Authored by Pilar Dellano for Psyched in San Francisco Magazine. Pilar is a licensed marriage and family therapist who is passionate about helping her clients make conscious contact with themselves and others. She specializes in relationships of all kinds, is sex-positive, queer and kink friendly.
New Year's Eve is that special time of year where we resolve to become less like ourselves and more like other people. Better people. More suitable people. Perfectly hydrated, voraciously reading, paleo dieting people.
It's a time-honored tradition in which we salute the passing year by piling unrealistic hopes and expectations on the back of the year to come, and we look to the future with a gut-churning blend of happy optimism and indestructible self-loathing.
In theory, New Year's Eve should be a time to review our year and celebrate our accomplishments; A night to forgive our shortcomings and give boozy toasts for better days to come.
But for the 45 percent of Americans who still make resolutions, New Year's Eve is a not to be a missed chance to alter ourselves in arbitrary ways that only seem reasonable when much of the Western Hemisphere is also doing it.
Do you want to know the best thing to happen to New Year's resolutions? It's called February. If January is the month of change, then February is the month of giving up. By the time February rolls around, with that knowing smirk on its face, more than a third of us have abandoned all hope and returned to our overwhelmed and under-hydrated lives. According to a recent survey by the University of Scranton, only 8 percent of us are eventually successful at keeping our commitments.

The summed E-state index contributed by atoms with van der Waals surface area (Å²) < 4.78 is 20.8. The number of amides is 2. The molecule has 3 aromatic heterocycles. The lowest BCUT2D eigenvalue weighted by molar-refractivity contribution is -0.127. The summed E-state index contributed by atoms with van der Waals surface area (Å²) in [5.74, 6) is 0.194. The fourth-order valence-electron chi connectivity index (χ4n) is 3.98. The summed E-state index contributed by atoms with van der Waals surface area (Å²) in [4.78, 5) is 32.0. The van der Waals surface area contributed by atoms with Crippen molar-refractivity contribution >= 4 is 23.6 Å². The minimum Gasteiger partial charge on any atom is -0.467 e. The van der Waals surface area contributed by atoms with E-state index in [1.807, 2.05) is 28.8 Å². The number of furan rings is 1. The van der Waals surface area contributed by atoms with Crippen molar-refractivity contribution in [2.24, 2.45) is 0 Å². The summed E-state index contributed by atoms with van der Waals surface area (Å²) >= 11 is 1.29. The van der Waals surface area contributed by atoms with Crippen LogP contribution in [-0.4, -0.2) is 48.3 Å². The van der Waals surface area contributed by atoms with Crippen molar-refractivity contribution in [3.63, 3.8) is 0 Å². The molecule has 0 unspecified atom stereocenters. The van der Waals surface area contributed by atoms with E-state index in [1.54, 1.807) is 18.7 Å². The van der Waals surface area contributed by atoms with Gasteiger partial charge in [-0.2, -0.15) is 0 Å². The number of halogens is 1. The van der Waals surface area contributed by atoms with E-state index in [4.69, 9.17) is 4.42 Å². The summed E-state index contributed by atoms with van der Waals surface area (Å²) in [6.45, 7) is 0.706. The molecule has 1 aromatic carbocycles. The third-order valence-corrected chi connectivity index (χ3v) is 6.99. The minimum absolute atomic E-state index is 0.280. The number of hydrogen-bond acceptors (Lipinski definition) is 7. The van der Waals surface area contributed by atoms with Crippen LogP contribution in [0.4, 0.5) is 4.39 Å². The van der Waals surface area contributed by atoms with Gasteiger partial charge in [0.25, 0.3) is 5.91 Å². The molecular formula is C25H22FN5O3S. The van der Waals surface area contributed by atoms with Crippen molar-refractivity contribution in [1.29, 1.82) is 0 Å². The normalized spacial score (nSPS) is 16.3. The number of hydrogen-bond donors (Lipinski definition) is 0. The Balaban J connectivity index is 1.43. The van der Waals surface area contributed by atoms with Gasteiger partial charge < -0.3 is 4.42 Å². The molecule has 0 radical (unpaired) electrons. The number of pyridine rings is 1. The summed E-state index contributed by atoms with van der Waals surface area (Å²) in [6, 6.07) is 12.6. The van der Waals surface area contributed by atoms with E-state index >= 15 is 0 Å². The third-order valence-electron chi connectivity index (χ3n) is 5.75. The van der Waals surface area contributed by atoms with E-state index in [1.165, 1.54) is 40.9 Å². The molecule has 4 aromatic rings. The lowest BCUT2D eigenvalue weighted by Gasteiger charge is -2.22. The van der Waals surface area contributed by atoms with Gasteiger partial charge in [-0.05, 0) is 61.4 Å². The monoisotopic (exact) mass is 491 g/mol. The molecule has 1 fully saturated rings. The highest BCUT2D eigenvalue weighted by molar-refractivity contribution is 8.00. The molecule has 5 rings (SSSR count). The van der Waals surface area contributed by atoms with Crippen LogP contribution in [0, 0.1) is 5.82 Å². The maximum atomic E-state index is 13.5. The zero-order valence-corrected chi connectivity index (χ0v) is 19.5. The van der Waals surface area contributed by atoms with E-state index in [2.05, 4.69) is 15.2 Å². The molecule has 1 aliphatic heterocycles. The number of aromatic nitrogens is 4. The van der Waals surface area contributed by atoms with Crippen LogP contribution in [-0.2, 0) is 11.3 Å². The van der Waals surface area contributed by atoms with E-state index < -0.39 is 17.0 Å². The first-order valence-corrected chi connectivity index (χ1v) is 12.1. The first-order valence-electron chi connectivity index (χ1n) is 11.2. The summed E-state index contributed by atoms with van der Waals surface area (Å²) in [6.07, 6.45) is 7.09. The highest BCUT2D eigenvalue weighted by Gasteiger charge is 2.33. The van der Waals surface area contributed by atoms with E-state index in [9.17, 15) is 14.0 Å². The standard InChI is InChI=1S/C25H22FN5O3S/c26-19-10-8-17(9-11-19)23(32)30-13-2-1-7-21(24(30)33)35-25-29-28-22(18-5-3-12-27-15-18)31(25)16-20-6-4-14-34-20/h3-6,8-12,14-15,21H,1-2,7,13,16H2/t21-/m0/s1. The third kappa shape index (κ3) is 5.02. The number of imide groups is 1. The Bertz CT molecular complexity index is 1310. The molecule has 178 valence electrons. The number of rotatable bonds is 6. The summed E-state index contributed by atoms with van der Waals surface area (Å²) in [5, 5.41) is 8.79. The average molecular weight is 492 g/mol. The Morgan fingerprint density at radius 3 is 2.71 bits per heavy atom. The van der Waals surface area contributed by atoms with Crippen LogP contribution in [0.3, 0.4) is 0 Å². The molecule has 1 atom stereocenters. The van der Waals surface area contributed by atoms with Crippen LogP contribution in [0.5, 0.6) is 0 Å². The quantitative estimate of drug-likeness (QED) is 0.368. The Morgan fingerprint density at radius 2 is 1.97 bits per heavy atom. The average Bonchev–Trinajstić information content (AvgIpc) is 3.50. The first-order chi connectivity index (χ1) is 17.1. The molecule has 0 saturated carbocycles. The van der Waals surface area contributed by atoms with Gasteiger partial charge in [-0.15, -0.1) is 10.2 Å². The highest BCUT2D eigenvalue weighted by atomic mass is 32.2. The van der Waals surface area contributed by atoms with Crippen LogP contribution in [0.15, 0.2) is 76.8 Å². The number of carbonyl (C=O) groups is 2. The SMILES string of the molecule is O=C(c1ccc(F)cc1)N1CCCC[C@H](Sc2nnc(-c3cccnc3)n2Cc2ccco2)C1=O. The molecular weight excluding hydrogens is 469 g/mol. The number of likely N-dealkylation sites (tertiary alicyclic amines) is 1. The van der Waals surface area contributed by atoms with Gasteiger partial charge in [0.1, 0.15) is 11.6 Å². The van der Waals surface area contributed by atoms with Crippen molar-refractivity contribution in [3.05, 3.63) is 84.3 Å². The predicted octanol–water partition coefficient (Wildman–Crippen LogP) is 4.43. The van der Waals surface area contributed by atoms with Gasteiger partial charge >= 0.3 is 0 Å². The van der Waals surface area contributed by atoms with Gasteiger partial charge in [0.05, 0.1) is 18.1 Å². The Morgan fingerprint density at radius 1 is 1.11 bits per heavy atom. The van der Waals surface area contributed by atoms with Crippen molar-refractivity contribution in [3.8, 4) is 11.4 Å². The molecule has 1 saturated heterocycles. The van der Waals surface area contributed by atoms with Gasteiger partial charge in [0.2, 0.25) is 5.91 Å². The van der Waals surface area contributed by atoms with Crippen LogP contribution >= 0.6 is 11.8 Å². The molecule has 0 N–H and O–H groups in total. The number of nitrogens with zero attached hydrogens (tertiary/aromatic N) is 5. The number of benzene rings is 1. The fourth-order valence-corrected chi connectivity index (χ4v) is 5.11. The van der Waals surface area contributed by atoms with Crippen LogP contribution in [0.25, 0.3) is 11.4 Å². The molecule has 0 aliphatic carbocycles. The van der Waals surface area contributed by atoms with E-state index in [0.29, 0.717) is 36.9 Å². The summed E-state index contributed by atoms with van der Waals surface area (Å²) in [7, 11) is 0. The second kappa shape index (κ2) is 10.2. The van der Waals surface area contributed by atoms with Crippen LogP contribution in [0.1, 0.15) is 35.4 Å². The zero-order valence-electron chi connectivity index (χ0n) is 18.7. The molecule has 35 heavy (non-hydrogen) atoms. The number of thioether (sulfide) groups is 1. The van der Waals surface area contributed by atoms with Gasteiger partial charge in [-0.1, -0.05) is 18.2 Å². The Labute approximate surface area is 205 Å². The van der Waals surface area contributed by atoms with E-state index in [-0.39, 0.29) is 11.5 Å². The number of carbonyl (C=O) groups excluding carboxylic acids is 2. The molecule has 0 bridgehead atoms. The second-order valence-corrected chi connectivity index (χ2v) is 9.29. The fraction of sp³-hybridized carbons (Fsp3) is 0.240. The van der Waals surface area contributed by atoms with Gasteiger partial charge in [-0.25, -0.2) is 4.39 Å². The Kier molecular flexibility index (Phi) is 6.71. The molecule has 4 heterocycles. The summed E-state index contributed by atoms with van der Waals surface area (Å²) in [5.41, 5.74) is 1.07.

As you may be able to tell, I hate resolutions.
It's not that I don't believe in changing unhelpful habits. And it's not that I want us to fail. What kind of therapist wants people to fail?
My problem with resolutions is that they come with extensive and binding fine print.
For most of us, the resolve to change implies a hidden belief that we are not enough as we are today.